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Original Research ARTICLE Provisionally accepted The full-text will be published soon. Notify me

Front. Microbiol. | doi: 10.3389/fmicb.2019.02713

A continuous-flow model for in vitro cultivation of mixed microbial populations associated with cystic fibrosis airway infections

  • 1University of Cambridge, United Kingdom

The airways of people with cystic fibrosis (CF) provide a nutrient-rich environment which favours colonization by a variety of bacteria and fungi. Although the dominant pathogen associated with CF airway infections is Pseudomonas aeruginosa, it is becoming increasingly clear that inter-species interactions between P. aeruginosa and other colonists in the airways may have a large impact on microbial physiology and virulence. However, there are currently no suitable experimental models that permit long-term co-culture of P. aeruginosa with other CF-associated pathogens. Here, we redress this problem by describing a “3R’s-compliant” continuous-flow in vitro culture model which enables long-term co-culture of three representative CF-associated microbes: P. aeruginosa, Staphylococcus aureus and Candida albicans. Although these species rapid out-compete one another when grown together or in pairs in batch culture, we show that in a continuously-fed setup, they can be maintained in a very stable, steady-state community. We use our system to show that even numerically (0.1%) minor species can have a major impact on intercellular signaling by P. aeruginosa. Importantly, we also show that co-culturing does not appear to influence species mutation rates, further reinforcing the notion that the system favours stability rather than divergence. The model is experimentally tractable and offers an inexpensive yet robust means of investigating inter-species interactions between CF pathogens.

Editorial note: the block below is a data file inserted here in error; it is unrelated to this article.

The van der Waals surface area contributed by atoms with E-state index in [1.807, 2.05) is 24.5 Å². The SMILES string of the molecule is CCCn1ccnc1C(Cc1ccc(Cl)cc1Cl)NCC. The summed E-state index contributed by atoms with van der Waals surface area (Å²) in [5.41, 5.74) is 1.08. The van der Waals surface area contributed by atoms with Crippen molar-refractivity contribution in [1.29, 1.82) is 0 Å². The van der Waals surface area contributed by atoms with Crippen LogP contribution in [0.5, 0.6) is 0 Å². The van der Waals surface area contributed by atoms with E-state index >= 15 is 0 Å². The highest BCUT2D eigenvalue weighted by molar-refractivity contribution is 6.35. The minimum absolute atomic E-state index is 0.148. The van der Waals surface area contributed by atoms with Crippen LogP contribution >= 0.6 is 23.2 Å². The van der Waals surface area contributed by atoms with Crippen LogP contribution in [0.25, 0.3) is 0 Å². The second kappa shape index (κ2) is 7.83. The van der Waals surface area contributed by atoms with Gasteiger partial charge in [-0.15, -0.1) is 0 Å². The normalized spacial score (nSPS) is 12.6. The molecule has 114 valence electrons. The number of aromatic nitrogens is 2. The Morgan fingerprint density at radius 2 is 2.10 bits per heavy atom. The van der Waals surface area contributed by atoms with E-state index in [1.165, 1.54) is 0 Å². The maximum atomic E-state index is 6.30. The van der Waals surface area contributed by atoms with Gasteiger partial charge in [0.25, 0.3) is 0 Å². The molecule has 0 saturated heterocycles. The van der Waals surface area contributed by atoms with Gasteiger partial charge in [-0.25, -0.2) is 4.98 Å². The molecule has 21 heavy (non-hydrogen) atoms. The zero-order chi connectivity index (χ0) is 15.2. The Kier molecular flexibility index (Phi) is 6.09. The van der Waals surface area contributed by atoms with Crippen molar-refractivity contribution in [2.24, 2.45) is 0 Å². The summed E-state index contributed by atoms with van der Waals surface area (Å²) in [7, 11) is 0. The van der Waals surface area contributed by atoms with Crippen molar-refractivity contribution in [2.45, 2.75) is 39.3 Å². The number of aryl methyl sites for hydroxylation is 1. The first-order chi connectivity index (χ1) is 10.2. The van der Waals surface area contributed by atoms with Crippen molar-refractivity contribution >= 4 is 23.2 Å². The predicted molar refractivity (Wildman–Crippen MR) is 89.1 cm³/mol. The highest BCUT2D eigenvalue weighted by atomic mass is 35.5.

Keywords: Cystic Fibrosis, Continuous-flow, co-culture, in vitro, Pseudomonas aeruginosa, Staphylococcus aureus, Candida albicans

Received: 17 Sep 2019; Accepted: 08 Nov 2019.

Copyright: © 2019 O'Brien and Welch. This is an open-access article distributed under the terms of the Creative Commons Attribution License (CC BY). The use, distribution or reproduction in other forums is permitted, provided the original author(s) and the copyright owner(s) are credited and that the original publication in this journal is cited, in accordance with accepted academic practice. No use, distribution or reproduction is permitted which does not comply with these terms.

* Correspondence: Dr. Martin Welch, University of Cambridge, Cambridge, CB2 1TN, England, United Kingdom, mw240@cam.ac.uk